Too Good to Be Safe: Tricking Lane Detection in Autonomous Driving with Crafted Perturbations

Pengfei Jing, Qiyi Tang, Yuefeng Du, Lei Xue, Xiapu Luo, Ting Wang, Sen Nie, Shi Wu

Research output: Chapter in book / Conference proceedingConference article published in proceeding or bookAcademic researchpeer-review


Autonomous driving is developing rapidly and has achieved promising performance by adopting machine learning algorithms to finish various tasks automatically. Lane detection is one of the major tasks because its result directly affects the steering decisions. Although recent studies have discovered some vulnerabilities in autonomous vehicles, to the best of our knowledge, none has investigated the security of lane detection module in real vehicles. In this paper, we conduct the first investigation on the lane detection module in a real vehicle, and reveal that the over-sensitivity of the target module can be exploited to launch attacks on the vehicle. More precisely, an over-sensitive lane detection module may regard small markings on the road surface, which are introduced by an adversary, as a valid lane and then drive the vehicle in the wrong direction. It is challenging to design such small road markings that should be perceived by the lane detection module but unnoticeable to the driver. Manual manipulation of the road markings to launch attacks on the lane detection module is very labor-intensive and error-prone. We propose a novel two-stage approach to automatically determine such road markings after tackling several technical challenges. Our approach first decides the optimal perturbations on the camera image and then maps them to road markings in physical world. We conduct extensive experiments on a Tesla Model S vehicle, and the experimental results show that the lane detection module can be deceived by very unobtrusive perturbations to create a lane, thus misleading the vehicle in auto-steer mode.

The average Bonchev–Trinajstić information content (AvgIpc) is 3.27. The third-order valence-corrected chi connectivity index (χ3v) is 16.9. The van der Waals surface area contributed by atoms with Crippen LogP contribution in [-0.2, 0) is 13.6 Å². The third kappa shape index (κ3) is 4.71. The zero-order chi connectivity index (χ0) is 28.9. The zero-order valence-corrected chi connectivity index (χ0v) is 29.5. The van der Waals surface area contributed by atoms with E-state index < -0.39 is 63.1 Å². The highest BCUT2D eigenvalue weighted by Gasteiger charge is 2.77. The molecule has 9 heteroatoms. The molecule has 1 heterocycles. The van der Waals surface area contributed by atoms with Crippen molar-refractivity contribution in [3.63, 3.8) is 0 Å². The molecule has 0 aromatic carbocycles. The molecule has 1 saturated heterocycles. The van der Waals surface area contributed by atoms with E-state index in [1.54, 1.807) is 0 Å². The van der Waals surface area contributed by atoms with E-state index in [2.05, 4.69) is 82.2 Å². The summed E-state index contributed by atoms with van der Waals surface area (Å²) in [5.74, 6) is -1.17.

Original languageEnglish
Title of host publicationThe 30th USENIX Security Symposium
Publication statusPublished - 2021

Cite this